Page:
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ECONOMICS – FINANCE – WORLD NEWS – GREEK DEBT

‘Grexit’ scenario roundup

In the last couple of days and weeks, the news websites around the world have been swamped with scenarios for Greece’ exit from the eurozone, from Europe, from the world. It’s time for a roundup. Your experience [or reality] may differ.

Let’s start with the Wall Street Journal’s four scenarios

Scenario 1: Syriza, the leftististists, wins the election in July, the European bailout program comes to a halt, Greece runs out of money and returns to the drachma. Involuntary austerity all over the place. Scenario 2: No exit, “no austerity”. Greece stops any sort of public spending and the country deteriorates while keeping the euro until there is light at the end of the tunnel. Unlikely to be very popular with the Greek people. Scenario 3: No exit, Syriza doesn’t win the elections, the bailout program is renegotiated, i.e. the EU and the IMF pump more money into Greece. Unlikely to be very popular with the European governments. Scenario 4: Greece sticks to the bailout program, regardless of the government that comes into power in summer. Ha! Oh wait, that wasn’t a joke.

In an interview with WSJ, Syriza leader Alexis Tsipras said Greece would have to stop paying its creditors if bailout funds would be withheld.

The Dutch newspaper de Volkskrant (article in Dutch) starts by pointing out that Greece is not just like a bankrupt company that can be liquidated. Actually, I’m pretty sure you could find buyers for all those islands and the acropolis… Maybe there’s a plan there. Anyway, the article goes on to argue that if Greece runs out of money, its banks will shut down completely to prevent a full-on bankrun, meaning that debit and credit cards would stop working from one minute to the other, factories would close down, the police force would shrink, there would be a country-wide curfew to prevent riots, gas and coffee would become unavailable. The alternative scenario sees Greece returning to the drachma, while the euro lives happily ever after in the rest of the monetary union. Greece would be demoted to the same status as Hungary, which received structural financial aid form the EU on better terms.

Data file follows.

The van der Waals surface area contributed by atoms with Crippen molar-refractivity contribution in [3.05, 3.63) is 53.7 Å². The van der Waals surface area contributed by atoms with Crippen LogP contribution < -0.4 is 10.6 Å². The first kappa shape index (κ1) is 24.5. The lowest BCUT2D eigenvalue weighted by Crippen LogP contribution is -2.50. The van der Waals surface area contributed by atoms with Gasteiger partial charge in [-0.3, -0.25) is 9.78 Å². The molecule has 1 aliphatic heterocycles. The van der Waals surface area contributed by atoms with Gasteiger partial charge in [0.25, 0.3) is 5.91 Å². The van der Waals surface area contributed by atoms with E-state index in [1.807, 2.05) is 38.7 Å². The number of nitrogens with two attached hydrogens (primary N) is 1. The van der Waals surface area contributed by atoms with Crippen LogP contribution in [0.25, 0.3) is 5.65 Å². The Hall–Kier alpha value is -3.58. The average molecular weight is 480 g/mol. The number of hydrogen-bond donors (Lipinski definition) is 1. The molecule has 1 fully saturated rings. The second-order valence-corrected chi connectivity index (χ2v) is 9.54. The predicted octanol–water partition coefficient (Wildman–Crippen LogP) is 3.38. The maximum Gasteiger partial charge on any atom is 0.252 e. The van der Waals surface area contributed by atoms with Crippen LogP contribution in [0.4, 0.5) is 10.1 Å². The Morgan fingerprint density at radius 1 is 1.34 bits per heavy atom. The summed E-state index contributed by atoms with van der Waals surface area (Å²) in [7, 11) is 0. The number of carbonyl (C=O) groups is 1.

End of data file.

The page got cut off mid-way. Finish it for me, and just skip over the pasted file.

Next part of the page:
The scenario of German magazine Der Spiegel (article in English) is more dramatic by name: Life or death.

Greece returns to the drachma and gets the same status as Hungary et al. That way, EU members outside the eurozone have to contribute to the financial aid pie as well. While the drachma is redistributed, the country takes a week off from everything, while the police is guarding the delivery process of new money. The switch is flipped and everything changes into the drachma over night at a fixed rate. When they say ‘everything’ , I presume they only mean public spending (pensions etc) and not private contracts. That should be a bit more difficult (and corporate lawyers will make a lot of money off it). The IMF predicts that the Greek economy would contract by up to 10% within the first year before resuming growth. And it better grow fast, because “the last bond held by the ECB matures in 2030.” The devalued drachma would shift the import/export balance in Europe and Tesco olives would suddenly actually be from Greece (fine, they already are, but you get the point). None of this means Greece’s debt burden will decrease as such. Instead more of it is likely to be written off, meaning that more money will vanish.